In an unexpected move, the French Assembly has voted (12th January 2017) for the compulsory installation of surveillance cameras in slaughterhouses from 2018. This measure must still be adopted by the Senate, following a trial period, but is an extremely positive initial step.
Last year several investigations in to French abattoirs, carried out and released by L214, revealed horrific animal suffering.
This week, a joint letter from 10 animal welfare NGOs, including CIWF France, helped apply pressure to deputies, encouraging them to support mandatory video surveillance.
The French public overwhelmingly back the bill, with 85% voting in favour of the measure in a recent Ifop poll.
Léopoldine Charbonneaux, Director of CIWF France, said: “France is the first European country to legislate on CCTV in slaughterhouses. This is a great victory as the odds were very much against it and the opposition very strong. We can be incredibly proud of this progress.”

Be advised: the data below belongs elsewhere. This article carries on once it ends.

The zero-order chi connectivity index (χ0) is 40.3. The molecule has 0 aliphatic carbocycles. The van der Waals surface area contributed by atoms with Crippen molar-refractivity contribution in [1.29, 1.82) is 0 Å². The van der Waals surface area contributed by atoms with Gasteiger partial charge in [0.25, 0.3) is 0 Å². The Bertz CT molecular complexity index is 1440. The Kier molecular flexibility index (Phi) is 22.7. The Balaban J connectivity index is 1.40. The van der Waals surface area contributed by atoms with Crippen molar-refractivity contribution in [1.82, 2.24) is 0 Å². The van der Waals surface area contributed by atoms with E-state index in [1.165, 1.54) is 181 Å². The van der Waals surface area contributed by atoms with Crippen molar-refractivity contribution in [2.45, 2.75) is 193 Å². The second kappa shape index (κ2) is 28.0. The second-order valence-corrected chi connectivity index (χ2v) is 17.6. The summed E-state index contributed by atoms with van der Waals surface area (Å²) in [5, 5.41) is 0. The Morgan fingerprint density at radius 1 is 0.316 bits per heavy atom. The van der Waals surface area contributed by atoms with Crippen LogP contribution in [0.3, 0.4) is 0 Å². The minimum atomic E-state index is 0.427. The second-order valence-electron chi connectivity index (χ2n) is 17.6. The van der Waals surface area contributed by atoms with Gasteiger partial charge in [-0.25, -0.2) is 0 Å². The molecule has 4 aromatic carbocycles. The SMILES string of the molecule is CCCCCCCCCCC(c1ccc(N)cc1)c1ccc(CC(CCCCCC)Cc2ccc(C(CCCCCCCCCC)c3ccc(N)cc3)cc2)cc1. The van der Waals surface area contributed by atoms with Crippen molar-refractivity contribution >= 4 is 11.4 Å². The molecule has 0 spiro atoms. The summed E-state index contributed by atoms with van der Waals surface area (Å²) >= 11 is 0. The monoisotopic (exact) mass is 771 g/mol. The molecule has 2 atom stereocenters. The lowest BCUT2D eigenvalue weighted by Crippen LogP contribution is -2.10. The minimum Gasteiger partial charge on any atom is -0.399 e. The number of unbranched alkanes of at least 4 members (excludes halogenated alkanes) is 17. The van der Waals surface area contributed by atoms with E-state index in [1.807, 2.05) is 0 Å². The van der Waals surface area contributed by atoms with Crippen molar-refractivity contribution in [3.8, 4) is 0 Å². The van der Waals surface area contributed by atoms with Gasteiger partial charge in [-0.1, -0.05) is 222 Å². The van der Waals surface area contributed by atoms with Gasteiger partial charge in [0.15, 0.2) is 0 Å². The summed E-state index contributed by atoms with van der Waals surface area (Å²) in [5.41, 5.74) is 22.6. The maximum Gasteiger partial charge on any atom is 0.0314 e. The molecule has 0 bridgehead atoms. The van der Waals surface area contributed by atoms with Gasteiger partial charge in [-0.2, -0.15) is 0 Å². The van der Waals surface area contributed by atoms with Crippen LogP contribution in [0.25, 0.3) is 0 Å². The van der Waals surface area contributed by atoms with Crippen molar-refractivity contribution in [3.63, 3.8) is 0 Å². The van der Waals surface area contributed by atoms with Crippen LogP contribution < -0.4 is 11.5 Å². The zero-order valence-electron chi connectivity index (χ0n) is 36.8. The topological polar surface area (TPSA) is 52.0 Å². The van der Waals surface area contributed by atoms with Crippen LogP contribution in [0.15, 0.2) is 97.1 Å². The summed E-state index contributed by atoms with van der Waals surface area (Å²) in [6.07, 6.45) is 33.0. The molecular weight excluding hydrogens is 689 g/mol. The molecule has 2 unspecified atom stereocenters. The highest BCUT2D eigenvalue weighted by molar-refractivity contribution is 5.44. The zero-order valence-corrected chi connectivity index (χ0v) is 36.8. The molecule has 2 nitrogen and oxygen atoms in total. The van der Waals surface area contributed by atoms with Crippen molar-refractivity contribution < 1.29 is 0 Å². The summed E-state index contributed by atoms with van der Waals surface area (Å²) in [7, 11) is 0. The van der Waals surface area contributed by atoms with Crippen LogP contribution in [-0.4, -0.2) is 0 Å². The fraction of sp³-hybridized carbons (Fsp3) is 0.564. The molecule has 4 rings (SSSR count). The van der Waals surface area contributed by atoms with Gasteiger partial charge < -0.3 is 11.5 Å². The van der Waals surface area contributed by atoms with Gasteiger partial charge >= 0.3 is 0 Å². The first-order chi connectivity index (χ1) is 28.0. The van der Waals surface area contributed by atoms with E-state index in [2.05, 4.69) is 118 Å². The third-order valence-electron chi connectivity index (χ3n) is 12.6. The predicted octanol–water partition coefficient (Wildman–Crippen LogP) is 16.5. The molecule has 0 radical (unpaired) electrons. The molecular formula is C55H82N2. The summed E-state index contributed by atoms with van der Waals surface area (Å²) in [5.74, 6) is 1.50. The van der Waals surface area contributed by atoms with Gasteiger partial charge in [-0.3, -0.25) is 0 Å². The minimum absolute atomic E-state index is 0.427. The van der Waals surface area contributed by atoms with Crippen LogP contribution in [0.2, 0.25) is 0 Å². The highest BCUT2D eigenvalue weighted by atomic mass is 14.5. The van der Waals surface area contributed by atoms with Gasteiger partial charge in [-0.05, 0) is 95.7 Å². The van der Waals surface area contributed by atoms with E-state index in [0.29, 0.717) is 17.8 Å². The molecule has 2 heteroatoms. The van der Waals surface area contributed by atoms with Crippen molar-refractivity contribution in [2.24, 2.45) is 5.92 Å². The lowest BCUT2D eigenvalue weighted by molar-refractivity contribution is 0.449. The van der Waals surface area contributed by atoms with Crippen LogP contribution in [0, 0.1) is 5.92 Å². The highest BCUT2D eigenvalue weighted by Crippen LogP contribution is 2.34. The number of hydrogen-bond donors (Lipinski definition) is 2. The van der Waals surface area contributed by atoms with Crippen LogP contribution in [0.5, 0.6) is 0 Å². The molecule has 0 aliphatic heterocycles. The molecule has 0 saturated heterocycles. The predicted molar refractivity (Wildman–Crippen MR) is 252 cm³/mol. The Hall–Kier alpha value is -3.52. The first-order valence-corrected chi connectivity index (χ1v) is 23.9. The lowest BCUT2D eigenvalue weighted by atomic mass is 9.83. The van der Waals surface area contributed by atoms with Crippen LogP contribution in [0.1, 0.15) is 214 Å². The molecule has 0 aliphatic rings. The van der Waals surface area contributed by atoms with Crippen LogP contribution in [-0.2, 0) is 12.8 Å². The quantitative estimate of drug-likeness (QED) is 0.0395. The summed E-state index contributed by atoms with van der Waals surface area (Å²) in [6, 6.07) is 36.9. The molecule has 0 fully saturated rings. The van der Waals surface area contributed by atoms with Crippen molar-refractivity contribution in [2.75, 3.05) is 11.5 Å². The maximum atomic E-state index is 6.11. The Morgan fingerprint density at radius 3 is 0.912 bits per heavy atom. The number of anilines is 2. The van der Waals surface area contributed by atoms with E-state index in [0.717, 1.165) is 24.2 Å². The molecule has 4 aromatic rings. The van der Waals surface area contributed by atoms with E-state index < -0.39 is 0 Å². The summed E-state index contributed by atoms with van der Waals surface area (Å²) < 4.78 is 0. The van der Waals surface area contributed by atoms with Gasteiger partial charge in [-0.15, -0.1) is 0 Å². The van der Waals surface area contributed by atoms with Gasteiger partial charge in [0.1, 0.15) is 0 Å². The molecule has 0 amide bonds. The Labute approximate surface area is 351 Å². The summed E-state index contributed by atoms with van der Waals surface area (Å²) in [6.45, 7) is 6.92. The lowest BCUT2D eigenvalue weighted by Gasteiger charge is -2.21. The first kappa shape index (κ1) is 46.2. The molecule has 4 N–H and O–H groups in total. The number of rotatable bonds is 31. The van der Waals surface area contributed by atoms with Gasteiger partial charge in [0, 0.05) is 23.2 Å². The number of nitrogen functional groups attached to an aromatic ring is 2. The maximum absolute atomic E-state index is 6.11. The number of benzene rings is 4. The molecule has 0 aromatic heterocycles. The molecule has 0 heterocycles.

Make it mandatory
Previous investigations here in the UK have also shown terrible suffering of animals in abattoirs, when slaughter is not carried out humanely and according to standards of best practice. Although an increasing number of slaughterhouse operators have installed CCTV cameras in all or part of their premises, without a law to enforce installation, it currently remains voluntary.
Emma Slawinski, our Director of Campaigns says: “It is fantastic to see France taking positive steps to help improve animal welfare in slaughterhouses but it is vital that work continues to ensure mandatory CCTV is adopted by the Senate.
“A huge congratulations to our colleagues at CIWF France for their hard work and determination which has helped to achieve this result.
“I hope this will be the catalyst for the UK and other European governments to introduce compulsory CCTV in abattoirs, preventing the suffering we have seen exposed in recent investigations.”